Tuesday, 28 August 2012

THAT NIGHT (Part 23)

Part 23 of Professor Lakshmi Raj Sharma's acclaimed ghost story based in rural India.


                                                                     THAT NIGHT (part 23)

Just then there was some sound. Something came there and Pran disappeared and I too almost ran back towards where the people of the village lived. It was quite a narrow escape, I thought.

Why was Pran behaving in such a hostile manner? After thinking for some time I came to the conclusion that all actions of spirits cannot be explained away by our limited intellect. As a soul continues its journey from one birth to another it keeps collecting traits of the various births and absorbing them, allowing them to surface in its actions even after the particular births are over. Thus someone who has done hard work in one field in a particular birth can reap the benefit of it in another birth. An accomplished musician in one birth can start singing in a masterly manner even as a child in the next because the soul has absorbed the art of music earlier and will show quick results in that art’s acquisition now. 

Pran’s spiteful behavior seemed to have resulted not only from his disappointment in his last birth but from earlier disappointments that had gone into shaping his nature. He could not help being wicked. He could not respond to goodness as readily as Manoj, for instance, could.

With the next morning began the Gaipura Mela, the festival of six days. It was believed that every year in these six days the powerful goddess, Vindhvasini, left her temple in Vindhyachal, which is only a few kilometers from here, and came to reside in her Gaipura temple. As a result this village sprang to life at this time with thousands of people coming to worship her here. There were interesting stalls of goods that arrived from various parts of the country. There was music and fun, filled in the atmosphere of the place during the six days. I had heard of this mela but never experienced it before. The temple had been erected by the raja of Gaipura and the mela was also the result of what he had begun.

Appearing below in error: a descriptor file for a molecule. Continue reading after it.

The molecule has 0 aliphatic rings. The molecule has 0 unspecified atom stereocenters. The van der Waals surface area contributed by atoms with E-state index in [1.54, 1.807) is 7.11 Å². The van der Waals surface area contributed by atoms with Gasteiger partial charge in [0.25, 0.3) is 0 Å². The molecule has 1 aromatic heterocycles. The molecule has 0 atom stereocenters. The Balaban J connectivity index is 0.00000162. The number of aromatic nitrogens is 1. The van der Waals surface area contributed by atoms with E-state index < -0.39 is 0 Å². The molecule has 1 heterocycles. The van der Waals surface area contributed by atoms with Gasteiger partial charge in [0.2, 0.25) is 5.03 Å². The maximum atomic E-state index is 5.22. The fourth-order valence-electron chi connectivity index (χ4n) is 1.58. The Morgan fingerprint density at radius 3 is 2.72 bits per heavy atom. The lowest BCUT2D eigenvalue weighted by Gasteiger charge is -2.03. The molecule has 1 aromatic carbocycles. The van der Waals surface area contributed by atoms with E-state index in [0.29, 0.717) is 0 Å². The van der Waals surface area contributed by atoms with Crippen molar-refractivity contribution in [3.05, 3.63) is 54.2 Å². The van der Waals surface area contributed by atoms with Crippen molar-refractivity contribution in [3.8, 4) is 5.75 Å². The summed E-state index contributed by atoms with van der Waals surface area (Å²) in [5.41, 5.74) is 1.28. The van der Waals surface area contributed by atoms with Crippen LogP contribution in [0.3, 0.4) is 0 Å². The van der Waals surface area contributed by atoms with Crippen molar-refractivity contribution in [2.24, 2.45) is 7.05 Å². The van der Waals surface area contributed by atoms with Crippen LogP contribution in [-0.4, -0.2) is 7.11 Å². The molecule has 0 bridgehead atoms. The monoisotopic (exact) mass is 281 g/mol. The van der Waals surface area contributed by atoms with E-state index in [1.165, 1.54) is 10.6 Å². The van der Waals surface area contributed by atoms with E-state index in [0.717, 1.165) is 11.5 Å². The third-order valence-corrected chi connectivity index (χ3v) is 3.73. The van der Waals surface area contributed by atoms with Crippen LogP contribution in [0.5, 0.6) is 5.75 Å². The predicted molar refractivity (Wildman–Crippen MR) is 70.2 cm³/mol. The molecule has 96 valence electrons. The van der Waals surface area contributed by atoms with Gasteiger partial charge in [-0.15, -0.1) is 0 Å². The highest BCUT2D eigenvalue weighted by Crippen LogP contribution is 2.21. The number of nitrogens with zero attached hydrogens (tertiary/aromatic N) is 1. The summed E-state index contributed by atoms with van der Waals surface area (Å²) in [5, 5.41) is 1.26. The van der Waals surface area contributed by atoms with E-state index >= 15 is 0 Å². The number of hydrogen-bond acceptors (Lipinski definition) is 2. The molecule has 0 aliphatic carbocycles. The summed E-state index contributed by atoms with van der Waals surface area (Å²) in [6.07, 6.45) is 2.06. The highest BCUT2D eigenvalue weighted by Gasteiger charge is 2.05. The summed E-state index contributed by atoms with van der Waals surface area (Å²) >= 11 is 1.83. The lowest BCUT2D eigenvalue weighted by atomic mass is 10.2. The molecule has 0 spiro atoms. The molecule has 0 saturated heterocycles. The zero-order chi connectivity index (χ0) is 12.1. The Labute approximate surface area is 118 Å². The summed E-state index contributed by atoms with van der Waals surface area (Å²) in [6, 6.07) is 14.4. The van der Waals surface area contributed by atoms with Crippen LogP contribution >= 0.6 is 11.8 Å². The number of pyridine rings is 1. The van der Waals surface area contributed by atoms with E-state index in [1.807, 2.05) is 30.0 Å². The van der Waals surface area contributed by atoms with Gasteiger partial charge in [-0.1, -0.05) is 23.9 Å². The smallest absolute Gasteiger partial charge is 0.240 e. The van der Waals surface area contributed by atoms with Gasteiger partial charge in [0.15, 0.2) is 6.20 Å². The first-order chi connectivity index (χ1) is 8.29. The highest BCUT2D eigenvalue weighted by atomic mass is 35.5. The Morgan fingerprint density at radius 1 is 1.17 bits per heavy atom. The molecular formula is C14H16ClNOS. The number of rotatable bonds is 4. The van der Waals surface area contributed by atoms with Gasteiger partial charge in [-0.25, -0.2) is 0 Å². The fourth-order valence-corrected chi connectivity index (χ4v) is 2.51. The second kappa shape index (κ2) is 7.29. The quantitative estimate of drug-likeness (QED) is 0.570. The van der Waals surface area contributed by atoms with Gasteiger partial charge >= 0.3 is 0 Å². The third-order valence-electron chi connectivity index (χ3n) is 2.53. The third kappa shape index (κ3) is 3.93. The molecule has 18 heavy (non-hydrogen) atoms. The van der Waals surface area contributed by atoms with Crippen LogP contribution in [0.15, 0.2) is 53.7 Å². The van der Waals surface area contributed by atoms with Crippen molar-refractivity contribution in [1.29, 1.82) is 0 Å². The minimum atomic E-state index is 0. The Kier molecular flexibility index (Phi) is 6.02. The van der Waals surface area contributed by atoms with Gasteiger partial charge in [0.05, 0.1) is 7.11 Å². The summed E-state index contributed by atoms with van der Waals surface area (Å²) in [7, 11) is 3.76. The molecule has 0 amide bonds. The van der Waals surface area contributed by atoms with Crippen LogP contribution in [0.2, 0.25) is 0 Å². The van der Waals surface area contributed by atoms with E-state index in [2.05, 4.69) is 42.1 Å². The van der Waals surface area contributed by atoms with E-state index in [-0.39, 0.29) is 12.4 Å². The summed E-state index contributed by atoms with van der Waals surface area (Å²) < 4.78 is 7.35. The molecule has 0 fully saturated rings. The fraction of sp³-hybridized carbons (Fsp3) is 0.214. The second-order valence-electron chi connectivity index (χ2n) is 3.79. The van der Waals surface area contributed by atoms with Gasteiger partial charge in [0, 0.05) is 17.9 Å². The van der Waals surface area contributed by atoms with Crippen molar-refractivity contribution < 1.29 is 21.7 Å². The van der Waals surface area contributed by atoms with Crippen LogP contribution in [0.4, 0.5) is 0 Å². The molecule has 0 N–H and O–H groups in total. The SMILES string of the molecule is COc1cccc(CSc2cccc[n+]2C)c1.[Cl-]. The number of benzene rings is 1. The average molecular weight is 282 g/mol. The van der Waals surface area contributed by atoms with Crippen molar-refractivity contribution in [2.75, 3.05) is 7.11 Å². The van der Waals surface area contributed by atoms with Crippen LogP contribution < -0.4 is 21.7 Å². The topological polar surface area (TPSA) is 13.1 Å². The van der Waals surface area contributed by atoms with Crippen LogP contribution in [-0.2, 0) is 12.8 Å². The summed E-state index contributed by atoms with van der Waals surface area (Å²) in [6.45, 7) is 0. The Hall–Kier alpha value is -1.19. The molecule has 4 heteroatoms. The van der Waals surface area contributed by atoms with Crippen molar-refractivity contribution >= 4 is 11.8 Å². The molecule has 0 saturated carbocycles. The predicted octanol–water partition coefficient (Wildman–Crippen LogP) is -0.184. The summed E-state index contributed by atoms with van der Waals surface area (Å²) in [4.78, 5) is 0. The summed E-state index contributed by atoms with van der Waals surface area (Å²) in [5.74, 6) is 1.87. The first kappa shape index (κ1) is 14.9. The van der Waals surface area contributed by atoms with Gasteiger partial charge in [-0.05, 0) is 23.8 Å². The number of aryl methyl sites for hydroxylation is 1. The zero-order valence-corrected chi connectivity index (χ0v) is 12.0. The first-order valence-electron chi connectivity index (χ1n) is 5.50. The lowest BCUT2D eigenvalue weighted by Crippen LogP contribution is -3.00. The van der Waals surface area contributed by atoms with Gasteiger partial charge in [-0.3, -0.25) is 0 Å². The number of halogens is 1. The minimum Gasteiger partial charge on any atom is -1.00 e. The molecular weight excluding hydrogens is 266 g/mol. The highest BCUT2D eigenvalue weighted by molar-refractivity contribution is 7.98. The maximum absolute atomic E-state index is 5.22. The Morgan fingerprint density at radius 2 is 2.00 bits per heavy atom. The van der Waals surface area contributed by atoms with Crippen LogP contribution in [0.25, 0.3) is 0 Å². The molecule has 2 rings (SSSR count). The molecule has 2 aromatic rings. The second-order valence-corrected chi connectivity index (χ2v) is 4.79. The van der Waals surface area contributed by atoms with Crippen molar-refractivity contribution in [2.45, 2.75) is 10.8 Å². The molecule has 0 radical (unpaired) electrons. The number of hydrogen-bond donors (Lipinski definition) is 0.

Manoj’s asking me to come to Gaipura at the time of the mela seemed to contain some answer to the mystery of the spirits I have been telling you about. I was keen on meeting Manoj though I had no clue of how I could do that. I went and sat under a tree at a distance from the mela ground to write a chapter of my novel. It was daytime and I could never have imagined that my concentration focusing on Manoj could draw him towards me even at this bright hour. It was as if I was having a dream, or rather a reverie. He came there and stood wearing a beautiful state costume. He looked like a real raj kumar. His smile was gentle and yet the overall effect of his arrival near me was disturbing. A spirit was after all a spirit, no matter how hard it tried to become a living being. I wanted to keep looking at him even though I was constantly gripped by the fear that the next moment could be the moment of my death. I found him looking handsome and stately. His regality was an intrinsic part of his character and had been absorbed by his soul. Perhaps Pran did not like him for this reason as well. Pran seemed ordinary in comparison in spite of his slightly superior intellect. Manoj did not say a word to me, but as he stood there I could feel that he was showing me some kind of gratitude for coming to Gaipura, the region of which he had been the raja in the birth before he was born as Manoj Singh Rathore. I was able to gather this in a second, through intuition, as he stood in front of me and gave me a royal smile. The haveli belonged to him and he seemed to be asking me to visit it in the daytime.

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